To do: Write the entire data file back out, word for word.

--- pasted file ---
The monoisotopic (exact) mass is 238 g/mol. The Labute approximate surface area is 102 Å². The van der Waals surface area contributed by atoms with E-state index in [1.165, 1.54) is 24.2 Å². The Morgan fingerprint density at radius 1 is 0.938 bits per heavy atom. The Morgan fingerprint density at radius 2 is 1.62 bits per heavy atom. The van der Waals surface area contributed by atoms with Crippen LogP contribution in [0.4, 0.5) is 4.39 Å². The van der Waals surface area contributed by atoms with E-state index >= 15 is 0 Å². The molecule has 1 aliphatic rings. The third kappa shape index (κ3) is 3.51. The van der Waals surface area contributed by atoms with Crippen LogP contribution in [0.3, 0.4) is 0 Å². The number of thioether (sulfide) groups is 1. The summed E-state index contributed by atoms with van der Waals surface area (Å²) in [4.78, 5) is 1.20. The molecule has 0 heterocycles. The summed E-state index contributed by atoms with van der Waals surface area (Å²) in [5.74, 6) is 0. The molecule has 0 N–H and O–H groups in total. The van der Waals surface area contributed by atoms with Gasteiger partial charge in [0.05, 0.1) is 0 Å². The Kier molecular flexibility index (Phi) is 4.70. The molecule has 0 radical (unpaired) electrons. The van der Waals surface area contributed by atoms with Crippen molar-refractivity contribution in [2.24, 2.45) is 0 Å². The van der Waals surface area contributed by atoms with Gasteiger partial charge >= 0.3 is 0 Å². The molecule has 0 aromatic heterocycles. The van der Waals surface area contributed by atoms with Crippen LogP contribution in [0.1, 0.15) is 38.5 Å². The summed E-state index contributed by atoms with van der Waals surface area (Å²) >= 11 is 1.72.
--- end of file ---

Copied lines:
The monoisotopic (exact) mass is 238 g/mol. The Labute approximate surface area is 102 Å². The van der Waals surface area contributed by atoms with E-state index in [1.165, 1.54) is 24.2 Å². The Morgan fingerprint density at radius 1 is 0.938 bits per heavy atom. The Morgan fingerprint density at radius 2 is 1.62 bits per heavy atom. The van der Waals surface area contributed by atoms with Crippen LogP contribution in [0.4, 0.5) is 4.39 Å². The van der Waals surface area contributed by atoms with E-state index >= 15 is 0 Å². The molecule has 1 aliphatic rings. The third kappa shape index (κ3) is 3.51. The van der Waals surface area contributed by atoms with Crippen LogP contribution in [0.3, 0.4) is 0 Å². The number of thioether (sulfide) groups is 1. The summed E-state index contributed by atoms with van der Waals surface area (Å²) in [4.78, 5) is 1.20. The molecule has 0 heterocycles. The summed E-state index contributed by atoms with van der Waals surface area (Å²) in [5.74, 6) is 0. The molecule has 0 N–H and O–H groups in total. The van der Waals surface area contributed by atoms with Gasteiger partial charge in [0.05, 0.1) is 0 Å². The Kier molecular flexibility index (Phi) is 4.70. The molecule has 0 radical (unpaired) electrons. The van der Waals surface area contributed by atoms with Crippen molar-refractivity contribution in [2.24, 2.45) is 0 Å². The van der Waals surface area contributed by atoms with Gasteiger partial charge >= 0.3 is 0 Å². The molecule has 0 aromatic heterocycles. The van der Waals surface area contributed by atoms with Crippen LogP contribution in [0.1, 0.15) is 38.5 Å². The summed E-state index contributed by atoms with van der Waals surface area (Å²) >= 11 is 1.72.